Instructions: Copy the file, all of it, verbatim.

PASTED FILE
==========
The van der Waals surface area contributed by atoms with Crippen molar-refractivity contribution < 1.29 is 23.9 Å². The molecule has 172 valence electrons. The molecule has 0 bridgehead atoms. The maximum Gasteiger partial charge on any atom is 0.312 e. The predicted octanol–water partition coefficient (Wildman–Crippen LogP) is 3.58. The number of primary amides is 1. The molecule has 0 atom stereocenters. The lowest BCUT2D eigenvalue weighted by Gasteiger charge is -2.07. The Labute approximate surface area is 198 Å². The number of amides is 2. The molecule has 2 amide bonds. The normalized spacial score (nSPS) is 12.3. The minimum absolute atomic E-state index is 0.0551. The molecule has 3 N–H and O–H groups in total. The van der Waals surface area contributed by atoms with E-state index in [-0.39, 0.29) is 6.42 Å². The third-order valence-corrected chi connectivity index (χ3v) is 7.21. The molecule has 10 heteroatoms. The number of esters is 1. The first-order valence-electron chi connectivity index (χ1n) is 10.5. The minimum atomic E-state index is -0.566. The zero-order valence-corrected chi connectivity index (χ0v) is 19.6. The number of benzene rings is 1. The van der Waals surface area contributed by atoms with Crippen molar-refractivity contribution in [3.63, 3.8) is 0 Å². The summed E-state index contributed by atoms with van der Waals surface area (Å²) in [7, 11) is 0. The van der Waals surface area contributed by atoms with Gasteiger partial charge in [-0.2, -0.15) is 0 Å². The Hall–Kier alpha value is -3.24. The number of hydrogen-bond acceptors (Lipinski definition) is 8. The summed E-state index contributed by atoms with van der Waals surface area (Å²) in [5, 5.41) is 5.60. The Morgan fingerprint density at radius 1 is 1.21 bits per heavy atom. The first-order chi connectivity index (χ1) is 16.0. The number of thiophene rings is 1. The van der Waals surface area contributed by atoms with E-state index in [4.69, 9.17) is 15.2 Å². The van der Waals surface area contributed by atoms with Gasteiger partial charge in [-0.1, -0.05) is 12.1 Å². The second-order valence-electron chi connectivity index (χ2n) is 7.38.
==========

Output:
The van der Waals surface area contributed by atoms with Crippen molar-refractivity contribution < 1.29 is 23.9 Å². The molecule has 172 valence electrons. The molecule has 0 bridgehead atoms. The maximum Gasteiger partial charge on any atom is 0.312 e. The predicted octanol–water partition coefficient (Wildman–Crippen LogP) is 3.58. The number of primary amides is 1. The molecule has 0 atom stereocenters. The lowest BCUT2D eigenvalue weighted by Gasteiger charge is -2.07. The Labute approximate surface area is 198 Å². The number of amides is 2. The molecule has 2 amide bonds. The normalized spacial score (nSPS) is 12.3. The minimum absolute atomic E-state index is 0.0551. The molecule has 3 N–H and O–H groups in total. The van der Waals surface area contributed by atoms with E-state index in [-0.39, 0.29) is 6.42 Å². The third-order valence-corrected chi connectivity index (χ3v) is 7.21. The molecule has 10 heteroatoms. The number of esters is 1. The first-order valence-electron chi connectivity index (χ1n) is 10.5. The minimum atomic E-state index is -0.566. The zero-order valence-corrected chi connectivity index (χ0v) is 19.6. The number of benzene rings is 1. The van der Waals surface area contributed by atoms with Crippen molar-refractivity contribution in [3.63, 3.8) is 0 Å². The summed E-state index contributed by atoms with van der Waals surface area (Å²) in [7, 11) is 0. The van der Waals surface area contributed by atoms with Gasteiger partial charge in [-0.2, -0.15) is 0 Å². The Hall–Kier alpha value is -3.24. The number of hydrogen-bond acceptors (Lipinski definition) is 8. The summed E-state index contributed by atoms with van der Waals surface area (Å²) in [5, 5.41) is 5.60. The Morgan fingerprint density at radius 1 is 1.21 bits per heavy atom. The first-order chi connectivity index (χ1) is 16.0. The number of thiophene rings is 1. The van der Waals surface area contributed by atoms with E-state index in [4.69, 9.17) is 15.2 Å². The van der Waals surface area contributed by atoms with Gasteiger partial charge in [-0.1, -0.05) is 12.1 Å². The second-order valence-electron chi connectivity index (χ2n) is 7.38.